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Indian IT companies fight back against US visa regulations

Varun Aggarwal Washington | Updated on October 16, 2018 Published on October 16, 2018

Hard-to-get The cap on new H-1B visa issuances is 65,000, with an additional 20,000 for highly skilled workers possessing a Master’s or a higher degree from a US university istock.com/subodhsathe

A group of 1,030 Indian IT companies in the US has filed a lawsuit against US Citizenship and Immigration Services (USCIS) for unlawfully limiting the duration of H1-B visas.

In a 43-page lawsuit, ITServe Alliance, which represents over 1,000 IT companies, run mostly by Indian-Americans, has questioned whether USCIS even has the authority to limit how long professionals can work on an H1-B visa. 

While the H1-B visa is supposed to be valid for at least three years, according to the complaint by the ITServe Alliance, USCIS has been giving out visas valid for as little as a day. By the time it is processed and given to the applicant, it is already expired, forcing them to apply again and pay an additional application fee.

“Non-discriminatory legal and business environment has been the reason on the rise of corporate America,” said Pareekh Jain, SVP and Managing Director India at HfS Research. “Some of USCIS decisions of short H1-B visas are surprising in that context. Lawsuits are a good way to highlight the issues faced and we hope it should pave way for comprehensive visa reform process which provides clarity and removes arbitrary or discriminatory decisions.” 

Policy memo

On February 22, USCIS released a policy memorandum asserting that it possessed the authority to limit how long an H-1B petition is valid.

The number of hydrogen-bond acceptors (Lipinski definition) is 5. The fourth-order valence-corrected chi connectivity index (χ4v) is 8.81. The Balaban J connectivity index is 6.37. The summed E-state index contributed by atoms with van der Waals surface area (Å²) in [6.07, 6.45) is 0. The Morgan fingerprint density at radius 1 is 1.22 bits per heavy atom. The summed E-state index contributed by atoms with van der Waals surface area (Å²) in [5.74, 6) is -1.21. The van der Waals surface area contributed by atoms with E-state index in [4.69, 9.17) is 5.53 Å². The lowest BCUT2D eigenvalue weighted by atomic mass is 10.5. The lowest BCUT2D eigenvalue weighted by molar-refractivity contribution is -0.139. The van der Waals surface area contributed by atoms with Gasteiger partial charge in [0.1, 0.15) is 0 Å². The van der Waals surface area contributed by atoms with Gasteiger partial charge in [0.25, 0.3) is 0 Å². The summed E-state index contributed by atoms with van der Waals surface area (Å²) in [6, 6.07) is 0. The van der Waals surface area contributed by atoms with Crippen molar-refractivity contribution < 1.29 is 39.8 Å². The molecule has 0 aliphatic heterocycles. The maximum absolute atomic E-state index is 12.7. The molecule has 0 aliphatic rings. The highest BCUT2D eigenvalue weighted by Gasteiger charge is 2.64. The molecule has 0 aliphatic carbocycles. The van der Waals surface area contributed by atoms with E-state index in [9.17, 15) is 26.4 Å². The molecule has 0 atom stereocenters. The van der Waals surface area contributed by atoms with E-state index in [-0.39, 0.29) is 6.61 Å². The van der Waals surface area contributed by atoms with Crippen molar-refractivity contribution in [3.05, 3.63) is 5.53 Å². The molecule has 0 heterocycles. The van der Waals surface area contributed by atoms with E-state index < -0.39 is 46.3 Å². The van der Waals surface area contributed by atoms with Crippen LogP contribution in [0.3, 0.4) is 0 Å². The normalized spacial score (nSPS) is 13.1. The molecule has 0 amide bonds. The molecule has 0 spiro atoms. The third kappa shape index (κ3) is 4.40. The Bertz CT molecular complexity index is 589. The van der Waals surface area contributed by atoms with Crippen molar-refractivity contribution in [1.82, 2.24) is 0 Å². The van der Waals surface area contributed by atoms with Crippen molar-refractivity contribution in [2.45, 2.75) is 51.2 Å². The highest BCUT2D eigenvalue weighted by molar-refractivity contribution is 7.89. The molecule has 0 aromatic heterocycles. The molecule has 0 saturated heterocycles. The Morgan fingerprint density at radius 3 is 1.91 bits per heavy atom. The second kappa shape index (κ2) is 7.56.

“USCIS will, in its discretion, generally limit the approval period to the length of time demonstrated that the beneficiary will be placed in non-speculative work and that the petitioner will maintain the requisite employer-employee relationship, as documented by contracts, statements of work, and other similar types of evidence,” the memo read. 

The lawsuit disputes this authority assumed by USCIS and said that this authority is not in the statute, nor is it articulated in regulation. “This exercise of claimed authority results in H-1B approval periods as short as a few days.”

In one instance shared in the lawsuit, USCIS approved and mailed out an approval for an H-1B petition on August 29, 2018. However, the H-1B was only valid from June 15, 2018 to August 10, 2018, meaning the H-1B petition expired almost three weeks before it was mailed out to the employer.

Validity period

IT Serve Alliance has argued that the current USCIS regulations say that an H-1B petition can be approved for three years, or less if the employer requests it, while there is nothing in the regulation that says USCIS can set a period of validity of less than three years for other reasons. 

The new lawsuit asks a district court to determine, among other things, if the immigration agency is exceeding its authority and violating the Administrative Procedure Act (APA) by setting these short validity periods for H-1B petitions.

The lawsuit also alleges that the itinerary requirement put forth by the USCIS is also unlawful. “The itinerary regulation was promulgated prior to the passing of the 1990 INA and has no applicability to the H-1B visa.The regulatory choices in the 1998 Proposed Rule were abrogated by statute, and never finalised,” the lawsuit states.

Large Indian IT services companies in the past two years have cut down on their visa applications by more than half, given the increase in visa fee and increased strunity of each, and every application causing delays in approvals.

Published on October 16, 2018
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